Brave also gives you simple sliders to block scripts and enable fingerprinting protection. Fingerprinting refers to the way that sites combine general information about you to create a profile. As a simple example, your location and number of apps you have installed might be enough to uniquely identify you.

Brave is available for all major platforms, including Windows, macOS, and Linux, as well as Android and iOS.

What We Like: 

  • A fast browser with default settings configured for privacy
  • Best daily-use privacy-oriented browser

What We Don’t Like:

  • Company behind the browser is relatively new
  • Developers are technically very strong
Screenshot of Firefox browser options, shows configuration settings not quite as private by default as Brave.

One of the oldest and most well-established browsers, Firefox, can be configured for privacy, and is available for all major platforms, including Windows, macOS, and Linux, as well as Android and iOS. You may need to spend some time, however, adjusting settings to ones that, for example, block third-party cookies (that track you), clear your history when you close, and enable private-browsing by default. (For some additional changes to improve privacy, see How to control your data on Firefox.)

Firefox also lets you add extensions, which can add functionality, as well. For example, you might add the Privacy Badger and HTTPS:// everywhere extensions, both from the Electronic Frontier Foundation, to block ads and encrypt the connection between your browser and websites, respectively.

What We Like:

  • Extremely well established and widely used
  • Full-featured browser with support for extensions

What We Don’t Like:

  • Customization required to optimize privacy
  • Additional customizations and extensions add complexity
3 screenshots from Firefox Focus, highlighting how it blocks ads and lets you erase browsing history after each session

While versions of Firefox are available for Android and iOS, a mobile-only app, Firefox Focus, gives you fast browsing with privacy preferred by default. Firefox Focus automatically blocks ads as well as ad trackers, website analytics trackers, social trackers, and content trackers. Optionally, you may choose to block web fonts. And, of course, you can change the default search engine.

On an iPhone or iPad, Firefox Focus can also serve as a content blocker for Safari. [https://support.mozilla.org/en-US/kb/focus#w_use-firefox-focus-with-safari] If you enable this option, the app will block ads and trackers as you browse with Safari.

Firefox Focus prominently displays a trash can icon on both Android and iOS. Tap the trash can and the app immediately erases your browsing history. The app also shows a shield: Tap the shield while you’re on a site to see how many trackers Firefox Focus has blocked from that site.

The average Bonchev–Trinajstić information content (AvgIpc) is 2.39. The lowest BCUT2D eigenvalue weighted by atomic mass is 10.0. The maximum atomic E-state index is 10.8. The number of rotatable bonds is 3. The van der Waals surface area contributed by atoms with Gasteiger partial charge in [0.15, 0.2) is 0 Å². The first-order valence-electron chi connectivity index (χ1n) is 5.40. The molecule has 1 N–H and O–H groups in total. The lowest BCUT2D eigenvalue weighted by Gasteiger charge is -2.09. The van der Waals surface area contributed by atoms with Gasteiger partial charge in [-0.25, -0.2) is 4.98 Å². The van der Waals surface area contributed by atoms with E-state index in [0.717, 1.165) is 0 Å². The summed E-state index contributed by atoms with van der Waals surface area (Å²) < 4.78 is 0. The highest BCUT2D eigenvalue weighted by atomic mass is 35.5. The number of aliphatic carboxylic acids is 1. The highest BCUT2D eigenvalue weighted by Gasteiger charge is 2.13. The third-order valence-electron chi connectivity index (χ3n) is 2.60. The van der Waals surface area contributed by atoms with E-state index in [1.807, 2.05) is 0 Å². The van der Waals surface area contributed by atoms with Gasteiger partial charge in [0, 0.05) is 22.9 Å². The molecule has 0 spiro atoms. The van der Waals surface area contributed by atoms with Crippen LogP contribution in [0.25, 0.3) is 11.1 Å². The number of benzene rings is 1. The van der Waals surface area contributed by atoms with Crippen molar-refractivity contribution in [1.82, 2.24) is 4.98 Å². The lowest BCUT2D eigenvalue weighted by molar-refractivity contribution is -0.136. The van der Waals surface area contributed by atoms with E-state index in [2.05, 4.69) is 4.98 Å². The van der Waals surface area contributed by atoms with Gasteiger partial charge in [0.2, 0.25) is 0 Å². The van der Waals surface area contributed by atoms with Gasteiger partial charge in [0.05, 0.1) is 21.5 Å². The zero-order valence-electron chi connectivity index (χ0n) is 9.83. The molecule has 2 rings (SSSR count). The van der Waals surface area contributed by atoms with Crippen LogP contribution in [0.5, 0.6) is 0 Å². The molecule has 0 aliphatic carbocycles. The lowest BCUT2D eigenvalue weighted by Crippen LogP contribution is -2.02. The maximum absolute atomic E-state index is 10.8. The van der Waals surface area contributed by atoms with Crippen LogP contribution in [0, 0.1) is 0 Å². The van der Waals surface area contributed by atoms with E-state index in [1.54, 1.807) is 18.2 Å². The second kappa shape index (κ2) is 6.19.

What We Like:

  • A focused, privacy-oriented mobile browser  
  • One-tap to see number of ads and trackers blocked
  • One-tap to erase your browsing history

What We Don’t Like:

  • On iOS, several steps to enable content blocking in Safari.
3 screenshots from DuckDuckGo mobile app, shows privacy grade and the fact that the search engine doesn't track you

You might know of DuckDuckGo.com as a “search engine that doesn’t track you.” Many people set DuckDuckGo as the default search engine in desktop and mobile browsers, instead of less privacy-focused alternatives.

But DuckDuckGo also offers dedicated Android and iOS apps. The app blocks ads, analytics, and social trackers. Wherever possible, it also encrypts the connection from your browser to your destination website. DuckDuckGo also lets you bookmark sites.

Similar to Firefox Focus, DuckDuckGo displays a fire icon on both Android and iOS. Tap the fire icon and confirm, then the app will immediately erase your browsing history. Any bookmarks you’ve saved, though, will remain, so you can still access those sites.

DuckDuckGo also displays a Privacy Grade. Tap the grade to see what the grade would be without tracking blocking (e.g., “D”) along with the grade as a result of tracking blocking (e.g., “B”). DuckDuckGo draws from the ToSDR.org site, also known as Terms of Services: Didn’t Read, to evaluate each site’s privacy policies. These policies, along with the quantity of trackers blocked, and availability of an encrypted connection, factor into the grade.

What We Like:

  • A focused, privacy-oriented mobile browser  
  • One-tap to see number of ads and trackers blocked, along with a privacy policy rating
  • One-tap to erase your browsing history 

What We Don’t Like:

  • Privacy practice information not available for many sites